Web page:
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Corsage (Film Review)

3 min read

, from Austrian director Marie Kreutzer, reimagines the life of Empress Elisabeth of Austria, who at the age of 16 was thrust headfirst into the formal, stifling Habsburg court life through her marriage to Emperor Franz Joseph I. Similar in some respects to the artistic license employed by Pablo Larraín for Spencer, Kreutzer uses a mixture of fact, fiction and imagination to free her subject from the tyrannies of her gilded cage.

Audiences may be vaguely familiar with the Empress – her very existence is inexorably tied to the beginnings of the First World War and the tragic events of the Mayerling Incident that saw the murder-suicide pact of the Empress' only son and his lover. Yet Corsage is not about either of these events, and nor is it about her eventual assassination at the hands of an Italian anarchist. Instead we see the Empress – portrayed by art-house darling Vicky Krieps – at her most frustrated, constricted by her oppressive surroundings and her tightly bound corsets. Trapped by duty.

Renowned for her beauty and spirit, Kreutzer delves deeper here, exploring the Empress's life-long depression and eating disorders. ‘Sissi', as she was known, was rumoured to weigh around 115 lbs, and her frequent exercise and demanding beauty regimens would not look out of place on an Instagram reel. There are subtle nods to our current climate of celebrity worship, with the Empress equal parts delighted and irritated by the gossip and attention she receives. Does she really just want to be thought of as the most beautiful woman in the world? Krieps captures this conflict superbly, at times seeming flattered, bored, full of life or totally listless. As her mental health declines – to use an appropriately modern label – we see the Empress become at once too big for her ornate palace rooms and lost amongst the deteriorating surroundings of an Empire in decline.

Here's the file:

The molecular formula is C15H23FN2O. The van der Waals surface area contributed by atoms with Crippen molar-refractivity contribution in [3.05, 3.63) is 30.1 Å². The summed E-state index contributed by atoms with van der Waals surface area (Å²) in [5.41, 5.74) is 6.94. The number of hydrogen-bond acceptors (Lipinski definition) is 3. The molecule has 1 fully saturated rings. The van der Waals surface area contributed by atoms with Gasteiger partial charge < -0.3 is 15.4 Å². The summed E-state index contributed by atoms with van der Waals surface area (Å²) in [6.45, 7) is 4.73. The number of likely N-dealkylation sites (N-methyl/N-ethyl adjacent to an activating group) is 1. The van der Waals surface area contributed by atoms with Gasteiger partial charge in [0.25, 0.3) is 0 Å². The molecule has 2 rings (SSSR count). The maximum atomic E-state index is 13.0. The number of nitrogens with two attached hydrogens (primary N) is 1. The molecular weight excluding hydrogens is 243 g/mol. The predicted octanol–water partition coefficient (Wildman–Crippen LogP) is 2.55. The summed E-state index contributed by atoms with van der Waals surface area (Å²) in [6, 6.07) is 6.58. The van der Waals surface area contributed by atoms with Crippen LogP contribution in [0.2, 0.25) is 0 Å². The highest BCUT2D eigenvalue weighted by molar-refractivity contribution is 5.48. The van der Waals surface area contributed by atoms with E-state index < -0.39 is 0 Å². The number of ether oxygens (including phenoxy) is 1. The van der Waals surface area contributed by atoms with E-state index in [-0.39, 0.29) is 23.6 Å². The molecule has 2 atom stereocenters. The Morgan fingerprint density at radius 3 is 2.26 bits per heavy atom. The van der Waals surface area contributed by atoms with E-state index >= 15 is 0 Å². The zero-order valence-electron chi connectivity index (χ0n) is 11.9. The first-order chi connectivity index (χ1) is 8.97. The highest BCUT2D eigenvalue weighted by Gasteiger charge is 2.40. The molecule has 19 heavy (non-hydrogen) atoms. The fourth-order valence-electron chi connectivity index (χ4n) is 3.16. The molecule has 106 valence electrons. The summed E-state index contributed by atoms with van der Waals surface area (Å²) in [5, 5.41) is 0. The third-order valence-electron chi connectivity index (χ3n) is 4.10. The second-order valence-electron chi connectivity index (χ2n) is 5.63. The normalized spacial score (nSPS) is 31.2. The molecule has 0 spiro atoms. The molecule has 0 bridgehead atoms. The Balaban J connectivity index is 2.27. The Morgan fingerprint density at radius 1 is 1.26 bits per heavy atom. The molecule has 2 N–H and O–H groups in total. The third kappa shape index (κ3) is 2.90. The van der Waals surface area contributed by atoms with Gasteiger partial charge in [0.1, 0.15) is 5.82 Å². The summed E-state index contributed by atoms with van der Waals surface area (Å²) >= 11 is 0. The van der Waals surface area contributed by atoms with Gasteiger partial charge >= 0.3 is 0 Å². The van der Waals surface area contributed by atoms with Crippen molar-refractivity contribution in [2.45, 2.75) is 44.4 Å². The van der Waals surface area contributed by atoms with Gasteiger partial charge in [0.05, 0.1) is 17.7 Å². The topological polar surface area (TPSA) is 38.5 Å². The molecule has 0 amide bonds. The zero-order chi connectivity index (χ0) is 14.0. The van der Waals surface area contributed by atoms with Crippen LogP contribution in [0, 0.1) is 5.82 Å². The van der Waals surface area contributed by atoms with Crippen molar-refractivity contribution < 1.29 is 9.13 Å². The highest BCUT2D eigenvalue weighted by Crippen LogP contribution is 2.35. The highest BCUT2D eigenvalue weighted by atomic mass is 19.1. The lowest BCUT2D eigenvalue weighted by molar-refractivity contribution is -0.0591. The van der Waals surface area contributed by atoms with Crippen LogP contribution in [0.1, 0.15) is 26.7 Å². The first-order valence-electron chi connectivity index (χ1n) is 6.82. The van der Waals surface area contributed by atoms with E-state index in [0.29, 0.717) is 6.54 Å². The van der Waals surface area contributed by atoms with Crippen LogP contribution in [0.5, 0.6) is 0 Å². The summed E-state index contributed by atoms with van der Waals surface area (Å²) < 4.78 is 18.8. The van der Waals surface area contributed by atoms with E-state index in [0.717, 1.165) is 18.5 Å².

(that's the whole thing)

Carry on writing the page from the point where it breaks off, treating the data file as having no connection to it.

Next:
A women dressed in an 1800's period outfit has to crouch in a tiny room.
mk2 Films

For a public figure so frequently, and perhaps inaccurately, portrayed on stage and screen, Kreutzer's use of stark backgrounds gives the feel that we're behind the scenes, watching the life of the Empress unfold backstage as well as in the spotlight. There are a scattering of contemporary fixtures left in – a push-bar door, a mop bucket – as if by accident. It's a bold approach that gives the its modern edge – promoted by its punchy marketing – but one that perhaps belies the sadness of it all. In attempting to give the Empress her agency, the film must forgo some of its historical accuracy and imbue Sissi with modern thoughts and feelings to accompany her known sadness. The result is a surprisingly effective and affecting mix. But not one that screams “fuck the system”.

A women in a black dress and veil sits at an extravagant dining table.
mk2 Films

Whilst Kreutzer's film is daring at times, whether it can be labelled truly unconventional is a question to ponder. Revisionist period pieces are nothing new – see Sophia Coppola's playful Marie Antoinette from 2006 for example. Yet they are becoming increasingly common. Yorgos Lanthimos supplied 2018's Oscar-winning The Favourite with his irreverent brand of dark humour and Anya Taylor-Joy injected some much-needed life into the JACU (Jane Austen Cinematic Universe) in Autumn de Wilde's 2020 film Emma. For every success the world is inflicted with an unknown number of soon-to-be-cancelled streaming shows attempting to ‘subvert' audience expectations and capitalise on trends. Through no real fault of its own, Corsage suffers from a slight sense of fatigue.

Where it ultimately sits in this landscape is up to each individual viewer. Its visual language is stunning, framed exquisitely and with a 35mm texture that gives it real beauty. Krieps too is a marvel, at the centre of a complicated film about a complicated figure. Catapulted onto the map by 2017's Phantom Thread, performances in M. Night Shyamalan's campy Old, Mia Hansen Løve's Bergman Island and now Corsage should solidify the actress as a legitimate art-house attraction going forward. She already has her own Girls on Tops tee. But there's a nagging sense that Corsage, in sacrificing some of the more salacious and eventful aspects of its subject's life, has left just a little on the table.

Corsage is in cinemas from Monday 26 December